Five Days, Five Nights
Michurin
The Fall of Berlin
The Golden Mountains

Shostakovich is best known for his many concert works, but earlier in his career he created many dramatic works and scored over three dozen Soviet films between 1929 and 1971. He started out with a score for the 1929 silent film New Babylon, and most of his film music was connected with Soviet political events. It’s a pleasure to have these excellent recordings of music from the eight films for two main reasons: Soviet films had terrible audio quality on their soundtracks, and most of the Soviet-era recordings of film music are not much better, but thees are not only high-quality Belgian recordings from the 80s and 90s, but featuring one of the world’s finest conductors who has previously demonstrated his love of Russian music with an acclaimed series of Glazunov symphony recordings for WCJ.

The Gadfly score has Mediterranean warmth for a film about Italy’s late 19th-century political struggles. The “Romance” from the score later became the theme music for the BBC’s series Reilly, Ace of Spies. The two Shakespearian films show how the composer handled music for the Bard. Hamlet is the more orchestral, with the later King Lear having more pared-down scoring and the use of some music from Shostakovich’s abstract compositions.  Five Days and Five Nights was about how Soviet soldier’s saved artworks that had been put into storage by the Dresden Museum. The composer quoted from Beethoven’s Ninth Symphony in the score. The highly Soviet-propagandist The Fall of Berlin tries to show how Stalin’s genius saved the world from Nazism. But it’s good to have the war music and contrasting romantic cues now in good sound—I only had a poor-sounding mono LP of the music previously. The final film here, The Golden Mountains, was also very propagandistic, but is a striking score to conclude the series. The second movement of the suite is a huge baroque fugue for organ and orchestra which is most impressive.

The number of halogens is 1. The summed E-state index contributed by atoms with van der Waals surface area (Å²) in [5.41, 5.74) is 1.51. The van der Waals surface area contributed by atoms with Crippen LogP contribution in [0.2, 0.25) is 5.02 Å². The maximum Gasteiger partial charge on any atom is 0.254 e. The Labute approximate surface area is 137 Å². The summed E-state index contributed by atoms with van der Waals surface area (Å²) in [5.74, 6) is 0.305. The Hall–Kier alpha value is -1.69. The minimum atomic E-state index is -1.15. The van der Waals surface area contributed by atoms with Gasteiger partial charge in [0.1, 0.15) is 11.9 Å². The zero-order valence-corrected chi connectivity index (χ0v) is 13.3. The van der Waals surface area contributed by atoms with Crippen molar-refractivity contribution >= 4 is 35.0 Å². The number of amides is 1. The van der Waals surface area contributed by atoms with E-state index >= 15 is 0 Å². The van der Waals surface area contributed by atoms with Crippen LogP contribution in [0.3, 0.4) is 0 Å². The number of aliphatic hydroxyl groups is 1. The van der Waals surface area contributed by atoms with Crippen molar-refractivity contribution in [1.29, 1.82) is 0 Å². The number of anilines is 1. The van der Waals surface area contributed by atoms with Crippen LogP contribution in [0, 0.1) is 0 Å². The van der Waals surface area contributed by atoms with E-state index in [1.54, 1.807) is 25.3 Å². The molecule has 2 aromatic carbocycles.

EBAN SCHLETTER: The Cabinet of Dr. Caligari – Vocalists/Section String Quartet/ Eban Schletter – percussion, bass clarinet, keyboards, erhu & Theremin – Netherota Records NET 1017:
At first sight this seemed to be one of the several new scores created to go with classic silent films, but instead it is the soundtrack music from a newer film directed by David Lee Fisher, remaking the 1920 German Expressionist silent by Robert Wiene which is regarded as first true horror movie. The chamber-music-style score seems to fit the story either way, with cues among the 19 such as “Carnival of Hidden Terrors,” “Dies Irae,” and “Cemetery.”

GIYA KANCHELI: Themes from the Songbook – Dino Saluzzi, bandoneon/Gidon Kremer, violin/ Andrew Pushkarev, vibes – ECM 2188:
Georgian composer Kancheli published his 33 Miniatures for Music for Stage and Screen in 2009, and the 20 tracks here are taken from this collection, being primarily music for Georgian films. Fellini called Georgian films “philosophically light, sophisticated and at the same time childishly pure and innocent.”  Both bandoneon virtuoso Saluzzi and classical violinist Kremer had intended to do albums using some arrangements from the Songbook, so  ECM’s Manfred Eicher put them together in the studio with Kremer’s associate in Kremerata Baltica, Andrew Pushkarev. The result of this unusual trio of instruments and music is this most moving CD, which certainly requires no familiarity with the original films and stage productions associated with it. The opening and the final track feature vocalist Jansug Kakhidze singing and conducting the Tbilisi Symphony Orchestra in music from Earth, This Is Your Son.

HOWARD SHORE: The Lord of the Rings Symphony – Six Movements for Orchestra and Chorus – 21st Century Symphony Orchestra & Chorus/Ludwig Wicki (soloist: Kaitlyn Lusk) – BR Klassik – Howe Records HWR-1005 (2 CDs) [Distr. by Harmonia mundi]:
There have now been several CDs released of music written for
The Lord of the Rings films. This one was created from the nearly 12 hours total of music that exists, adapting the scores into six movements that reflect the six Tolkien books. The mixed chorus, boys’ chorus and vocal soloists sing in the five various Tolkien languages plus old and modern English. The six movements are grouped into three sections for the Symphony: The Fellowship of the Ring, The Two Towers, and The Return of the King. The new recording was made in Lucerne, Switzerland about a year ago. We reviewed a DVD-Audio of Shore’s score for The Two Towers back in 2006.

BERNARD HERRMANN: Jane Eyre – The Classic 1943 Score – Slovak Radio Sym. Orch./ Adriano – Naxos Film Music Classics 8.572718, 68:22: